Leave him alone. Seriously.I'm in a situation like this right now, and I'm the prospective buyer. A guy online has a guitar I'm interested in. It's an inexpensive, but cool vintage reissue guitar that is well known and unfortunately so, for its tuning issues. He assured me he'd had it worked on and there are no tuning problems anymore. Well, I have heard that one before, and I'm not about to blindly trust someone online who I have never met. He may be telling the truth, but maybe not. I have no way of knowing. All along, he was sending me emails pushing me to buy, finally saying he had a local guy interested, and if I wanted the guitar, I'd better act fast.
How many times have I heard that one before? "Better buy before it's gone!" Red flags.
I offered him $100 less than he was asking with the idea that I might have to have it worked on. I felt that was fair, given the fact that I don't know if this guy was telling the truth or not. He counter offered at $50 more. I declined.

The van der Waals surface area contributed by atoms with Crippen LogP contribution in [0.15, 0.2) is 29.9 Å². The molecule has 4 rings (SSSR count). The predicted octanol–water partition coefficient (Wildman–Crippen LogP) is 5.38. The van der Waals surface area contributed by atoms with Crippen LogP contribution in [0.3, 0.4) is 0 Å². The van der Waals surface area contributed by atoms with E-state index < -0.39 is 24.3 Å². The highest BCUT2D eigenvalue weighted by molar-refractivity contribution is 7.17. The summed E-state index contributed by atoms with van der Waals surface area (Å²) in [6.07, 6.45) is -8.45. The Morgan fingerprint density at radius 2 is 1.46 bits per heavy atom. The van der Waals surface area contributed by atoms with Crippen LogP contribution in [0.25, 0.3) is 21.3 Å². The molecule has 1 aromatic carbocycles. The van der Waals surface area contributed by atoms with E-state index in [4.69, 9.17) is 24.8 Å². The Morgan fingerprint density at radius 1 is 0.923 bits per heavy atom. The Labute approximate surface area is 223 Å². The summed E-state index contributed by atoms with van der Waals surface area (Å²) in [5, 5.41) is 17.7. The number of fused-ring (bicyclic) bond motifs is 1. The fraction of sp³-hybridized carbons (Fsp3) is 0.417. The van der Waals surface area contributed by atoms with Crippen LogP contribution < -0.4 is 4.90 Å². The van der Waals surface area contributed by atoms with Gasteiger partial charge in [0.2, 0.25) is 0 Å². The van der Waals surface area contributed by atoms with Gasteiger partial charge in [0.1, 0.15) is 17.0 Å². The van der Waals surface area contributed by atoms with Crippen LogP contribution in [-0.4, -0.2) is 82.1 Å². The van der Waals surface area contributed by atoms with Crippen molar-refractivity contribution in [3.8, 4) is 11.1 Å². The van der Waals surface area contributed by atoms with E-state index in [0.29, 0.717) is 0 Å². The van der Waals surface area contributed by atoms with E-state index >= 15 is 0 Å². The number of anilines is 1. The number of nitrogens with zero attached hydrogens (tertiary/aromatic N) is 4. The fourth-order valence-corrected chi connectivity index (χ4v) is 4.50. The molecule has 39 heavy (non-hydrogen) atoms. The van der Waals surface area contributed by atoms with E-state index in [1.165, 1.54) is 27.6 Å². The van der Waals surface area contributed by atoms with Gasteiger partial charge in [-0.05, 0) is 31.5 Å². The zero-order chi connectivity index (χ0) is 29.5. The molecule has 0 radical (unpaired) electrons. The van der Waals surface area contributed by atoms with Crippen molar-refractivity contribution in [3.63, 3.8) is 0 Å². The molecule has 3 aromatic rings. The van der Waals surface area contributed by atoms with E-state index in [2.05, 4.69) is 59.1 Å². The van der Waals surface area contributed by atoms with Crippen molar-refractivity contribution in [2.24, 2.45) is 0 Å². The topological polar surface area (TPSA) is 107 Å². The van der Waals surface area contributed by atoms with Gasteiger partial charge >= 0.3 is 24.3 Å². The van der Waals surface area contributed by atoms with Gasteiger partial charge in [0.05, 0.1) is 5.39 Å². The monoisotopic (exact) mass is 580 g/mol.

A couple of days later, I decided to send another offer of $25 more than my original one. I figured, let's split the difference. I got no response and the offer expired 24 hours later. It would have been nice if he had responded either way.
As of this moment, the guitar is still for sale.
I'm going to wait a few more days, see if the guitar is up there, and then email the seller in a cordial manner, asking him what he wants to do. I see it as simple negotiation, not harassment. Eventually, one of us may cave in. Maybe not, but that's how it goes. I'm trying to keep the selling process positive, and I have no intention of giving him a hard time, either before or after the sale.
I'm approaching this sale with the attitude that I don't really need this guitar, but it would be fun to have it in the collection and I'm not going to cease to exist if I don't get it.